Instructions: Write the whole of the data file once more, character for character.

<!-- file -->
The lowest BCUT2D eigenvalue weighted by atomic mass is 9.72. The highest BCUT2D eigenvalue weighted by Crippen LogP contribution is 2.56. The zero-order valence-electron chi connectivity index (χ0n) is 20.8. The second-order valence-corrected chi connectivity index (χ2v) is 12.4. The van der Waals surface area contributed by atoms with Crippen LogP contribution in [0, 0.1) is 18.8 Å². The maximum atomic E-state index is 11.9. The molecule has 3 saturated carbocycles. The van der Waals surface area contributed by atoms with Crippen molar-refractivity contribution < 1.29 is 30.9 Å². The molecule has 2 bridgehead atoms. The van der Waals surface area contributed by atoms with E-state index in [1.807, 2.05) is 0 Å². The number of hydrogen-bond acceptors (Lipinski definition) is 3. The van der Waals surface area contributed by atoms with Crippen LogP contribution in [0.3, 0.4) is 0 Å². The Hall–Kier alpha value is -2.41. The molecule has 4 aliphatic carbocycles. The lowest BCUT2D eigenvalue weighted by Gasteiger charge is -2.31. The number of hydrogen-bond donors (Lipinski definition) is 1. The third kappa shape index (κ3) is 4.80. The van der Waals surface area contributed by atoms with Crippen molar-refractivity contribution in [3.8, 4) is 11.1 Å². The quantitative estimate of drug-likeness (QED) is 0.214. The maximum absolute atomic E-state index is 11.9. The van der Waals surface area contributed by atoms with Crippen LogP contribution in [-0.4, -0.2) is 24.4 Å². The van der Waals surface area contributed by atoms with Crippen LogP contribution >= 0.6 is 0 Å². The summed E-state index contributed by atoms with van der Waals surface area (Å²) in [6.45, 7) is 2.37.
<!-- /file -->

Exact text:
The lowest BCUT2D eigenvalue weighted by atomic mass is 9.72. The highest BCUT2D eigenvalue weighted by Crippen LogP contribution is 2.56. The zero-order valence-electron chi connectivity index (χ0n) is 20.8. The second-order valence-corrected chi connectivity index (χ2v) is 12.4. The van der Waals surface area contributed by atoms with Crippen LogP contribution in [0, 0.1) is 18.8 Å². The maximum atomic E-state index is 11.9. The molecule has 3 saturated carbocycles. The van der Waals surface area contributed by atoms with Crippen molar-refractivity contribution < 1.29 is 30.9 Å². The molecule has 2 bridgehead atoms. The van der Waals surface area contributed by atoms with E-state index in [1.807, 2.05) is 0 Å². The number of hydrogen-bond acceptors (Lipinski definition) is 3. The van der Waals surface area contributed by atoms with Crippen LogP contribution in [0.3, 0.4) is 0 Å². The Hall–Kier alpha value is -2.41. The molecule has 4 aliphatic carbocycles. The lowest BCUT2D eigenvalue weighted by Gasteiger charge is -2.31. The number of hydrogen-bond donors (Lipinski definition) is 1. The third kappa shape index (κ3) is 4.80. The van der Waals surface area contributed by atoms with Crippen molar-refractivity contribution in [3.8, 4) is 11.1 Å². The quantitative estimate of drug-likeness (QED) is 0.214. The maximum absolute atomic E-state index is 11.9. The van der Waals surface area contributed by atoms with Crippen LogP contribution in [-0.4, -0.2) is 24.4 Å². The van der Waals surface area contributed by atoms with Crippen LogP contribution >= 0.6 is 0 Å². The summed E-state index contributed by atoms with van der Waals surface area (Å²) in [6.45, 7) is 2.37.